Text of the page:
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Seventh trend: sharing

Innovation / -

 
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FEEL IT


EATTIAMO


TASTEET


QUOMI


CLOUBS


PAISAN


CORTILIA


TEOREMA MEDITERRANEO


EAT WITH


ORIGINARIO


GNAMMO


SOCIALVEG


QKING


DISCOVERY FOOD


ART STORIES


QUI CIBO


ZIO TOBIA


THE GREENWATCHER


FOODTRACE


BUYZERO

Among the environments in which the desire for sharing is especially strong, the field of food generates intense interest. This trend can be said to include all online platforms and mobile apps which encourage networking on food issues, whether offering digital resources to obtain short supply chain products, lunches and suppers in private homes, interactive edutainment products for children, store locators for finding restaurants, and much more.

Eat With. The advantage of dining at the home of a chef

Innovation / -

To make the world a more interesting place. That’s the mission of Eat With, the social eating portal that puts individual chefs in touch with tourists who want to eat in a more intimate atmosphere. Where, at times, you find truly special encounters. Like this couple in Rome...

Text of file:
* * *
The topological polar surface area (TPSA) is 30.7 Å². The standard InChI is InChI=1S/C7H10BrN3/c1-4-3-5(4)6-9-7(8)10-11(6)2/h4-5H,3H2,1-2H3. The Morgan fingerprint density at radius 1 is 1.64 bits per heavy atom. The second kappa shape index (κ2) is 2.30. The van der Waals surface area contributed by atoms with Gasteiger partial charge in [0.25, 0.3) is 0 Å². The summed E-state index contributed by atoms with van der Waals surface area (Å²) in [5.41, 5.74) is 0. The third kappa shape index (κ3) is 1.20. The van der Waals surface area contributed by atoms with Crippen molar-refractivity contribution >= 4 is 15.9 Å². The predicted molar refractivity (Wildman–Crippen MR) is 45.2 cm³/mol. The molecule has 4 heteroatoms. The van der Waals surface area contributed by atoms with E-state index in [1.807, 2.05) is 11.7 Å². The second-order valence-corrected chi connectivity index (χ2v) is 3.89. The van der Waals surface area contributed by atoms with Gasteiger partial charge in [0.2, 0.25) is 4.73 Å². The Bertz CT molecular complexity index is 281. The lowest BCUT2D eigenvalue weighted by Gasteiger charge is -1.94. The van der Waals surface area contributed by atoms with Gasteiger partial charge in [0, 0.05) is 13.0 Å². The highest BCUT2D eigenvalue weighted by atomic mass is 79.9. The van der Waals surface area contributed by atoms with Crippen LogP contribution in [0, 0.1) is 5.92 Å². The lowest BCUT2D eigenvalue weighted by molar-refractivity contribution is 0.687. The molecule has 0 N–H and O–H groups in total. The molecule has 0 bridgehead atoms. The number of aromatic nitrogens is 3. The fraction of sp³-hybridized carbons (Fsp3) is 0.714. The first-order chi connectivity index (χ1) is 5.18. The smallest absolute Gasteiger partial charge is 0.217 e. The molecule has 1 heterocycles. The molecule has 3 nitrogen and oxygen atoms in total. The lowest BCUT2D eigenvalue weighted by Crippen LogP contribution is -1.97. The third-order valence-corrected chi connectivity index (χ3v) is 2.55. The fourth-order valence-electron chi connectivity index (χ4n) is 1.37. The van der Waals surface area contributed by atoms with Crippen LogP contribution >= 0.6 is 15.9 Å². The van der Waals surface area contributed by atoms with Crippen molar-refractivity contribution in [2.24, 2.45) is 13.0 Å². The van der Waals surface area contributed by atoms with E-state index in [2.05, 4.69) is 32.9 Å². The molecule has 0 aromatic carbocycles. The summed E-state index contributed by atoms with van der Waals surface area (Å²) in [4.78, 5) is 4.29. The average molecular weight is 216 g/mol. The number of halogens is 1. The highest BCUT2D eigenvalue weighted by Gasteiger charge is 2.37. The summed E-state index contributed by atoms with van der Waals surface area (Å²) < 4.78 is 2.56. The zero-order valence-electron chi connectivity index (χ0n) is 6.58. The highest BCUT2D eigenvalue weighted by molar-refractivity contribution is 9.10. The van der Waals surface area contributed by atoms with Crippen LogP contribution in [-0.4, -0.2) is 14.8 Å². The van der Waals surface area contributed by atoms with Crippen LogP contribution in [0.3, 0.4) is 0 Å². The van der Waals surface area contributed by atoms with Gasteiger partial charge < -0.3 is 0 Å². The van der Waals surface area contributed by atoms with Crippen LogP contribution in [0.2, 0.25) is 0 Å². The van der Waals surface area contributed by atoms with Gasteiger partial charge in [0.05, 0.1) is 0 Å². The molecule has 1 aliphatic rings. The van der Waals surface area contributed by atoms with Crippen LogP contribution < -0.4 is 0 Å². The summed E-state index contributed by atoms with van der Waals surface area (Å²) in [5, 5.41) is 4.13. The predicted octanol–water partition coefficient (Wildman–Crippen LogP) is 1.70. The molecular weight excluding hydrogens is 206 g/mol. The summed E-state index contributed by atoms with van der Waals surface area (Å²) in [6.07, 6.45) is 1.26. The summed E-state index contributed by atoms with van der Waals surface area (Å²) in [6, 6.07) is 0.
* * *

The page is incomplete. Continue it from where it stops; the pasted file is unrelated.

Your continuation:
Social eating in Italy has reached a crucial point. The legislator, who often has to legislate on fashions and trends that are already very popular, is trying to fit this umpteenth form of economy sharing that just happens to be going viral across the world.
It offers services like Airbnb that links up demand and supply of accommodation in private homes. This time, the portal addresses those who are looking for an exclusive place to eat. In other words, a private home and kitchen, often considered more homely, more welcoming and more authentic than an impersonal restaurant. One example of this business is EatWith, a San Francisco company created in 2010 from an idea of two friends, Guy Michlin (who is the current CEO) and Shemer Schwarz. The company now features 600 “restaurants” in 163 cities in 35 countries. We asked Andrea Rosen, Director of Global Development for EatWith, what the strengths of this idea are.

What is your secret?
Selection. We accept only 4 percent of applications. We check they are interesting, skilled chefs. We ask them to show us some pictures; then we organize a tasting dinner to guarantee everything is OK.

In what parts of the world is this service most popular?
Europe and the United States are our two main hubs, but we want to become global and we are already active in many different countries.

What do people like about eating at the home of a stranger?
They enjoy spending time with the chef and feel it is a more intimate experience. The people who access our service love the creative food they probably wouldn’t find in a restaurant, and they want to meet new people.

So they dine with other guests?